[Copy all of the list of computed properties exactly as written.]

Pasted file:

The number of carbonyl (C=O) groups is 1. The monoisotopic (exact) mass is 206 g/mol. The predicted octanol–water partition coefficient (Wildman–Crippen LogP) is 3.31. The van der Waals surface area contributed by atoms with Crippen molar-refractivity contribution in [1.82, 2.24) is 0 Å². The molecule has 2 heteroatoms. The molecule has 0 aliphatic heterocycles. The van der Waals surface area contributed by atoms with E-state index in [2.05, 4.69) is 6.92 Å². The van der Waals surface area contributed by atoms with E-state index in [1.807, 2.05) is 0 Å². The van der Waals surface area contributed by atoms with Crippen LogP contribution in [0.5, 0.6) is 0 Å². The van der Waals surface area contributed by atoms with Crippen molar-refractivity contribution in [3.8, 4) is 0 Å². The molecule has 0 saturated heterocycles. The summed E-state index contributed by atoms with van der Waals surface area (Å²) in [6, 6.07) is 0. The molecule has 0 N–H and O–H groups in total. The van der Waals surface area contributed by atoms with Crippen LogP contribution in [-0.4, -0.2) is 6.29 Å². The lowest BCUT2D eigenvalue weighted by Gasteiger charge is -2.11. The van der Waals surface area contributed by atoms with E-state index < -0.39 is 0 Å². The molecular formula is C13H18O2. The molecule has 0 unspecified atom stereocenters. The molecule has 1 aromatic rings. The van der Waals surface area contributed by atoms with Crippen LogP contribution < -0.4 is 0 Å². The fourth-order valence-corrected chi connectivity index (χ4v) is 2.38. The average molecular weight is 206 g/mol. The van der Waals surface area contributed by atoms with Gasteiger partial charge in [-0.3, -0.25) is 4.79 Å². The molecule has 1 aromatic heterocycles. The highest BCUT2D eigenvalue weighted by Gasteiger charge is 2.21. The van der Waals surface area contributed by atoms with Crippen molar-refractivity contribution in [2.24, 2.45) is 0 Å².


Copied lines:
The number of carbonyl (C=O) groups is 1. The monoisotopic (exact) mass is 206 g/mol. The predicted octanol–water partition coefficient (Wildman–Crippen LogP) is 3.31. The van der Waals surface area contributed by atoms with Crippen molar-refractivity contribution in [1.82, 2.24) is 0 Å². The molecule has 2 heteroatoms. The molecule has 0 aliphatic heterocycles. The van der Waals surface area contributed by atoms with E-state index in [2.05, 4.69) is 6.92 Å². The van der Waals surface area contributed by atoms with E-state index in [1.807, 2.05) is 0 Å². The van der Waals surface area contributed by atoms with Crippen LogP contribution in [0.5, 0.6) is 0 Å². The van der Waals surface area contributed by atoms with Crippen molar-refractivity contribution in [3.8, 4) is 0 Å². The molecule has 0 saturated heterocycles. The summed E-state index contributed by atoms with van der Waals surface area (Å²) in [6, 6.07) is 0. The molecule has 0 N–H and O–H groups in total. The van der Waals surface area contributed by atoms with Crippen LogP contribution in [-0.4, -0.2) is 6.29 Å². The lowest BCUT2D eigenvalue weighted by Gasteiger charge is -2.11. The van der Waals surface area contributed by atoms with E-state index < -0.39 is 0 Å². The molecular formula is C13H18O2. The molecule has 0 unspecified atom stereocenters. The molecule has 1 aromatic rings. The van der Waals surface area contributed by atoms with Crippen LogP contribution < -0.4 is 0 Å². The fourth-order valence-corrected chi connectivity index (χ4v) is 2.38. The average molecular weight is 206 g/mol. The van der Waals surface area contributed by atoms with Gasteiger partial charge in [-0.3, -0.25) is 4.79 Å². The molecule has 1 aromatic heterocycles. The highest BCUT2D eigenvalue weighted by Gasteiger charge is 2.21. The van der Waals surface area contributed by atoms with Crippen molar-refractivity contribution in [2.24, 2.45) is 0 Å².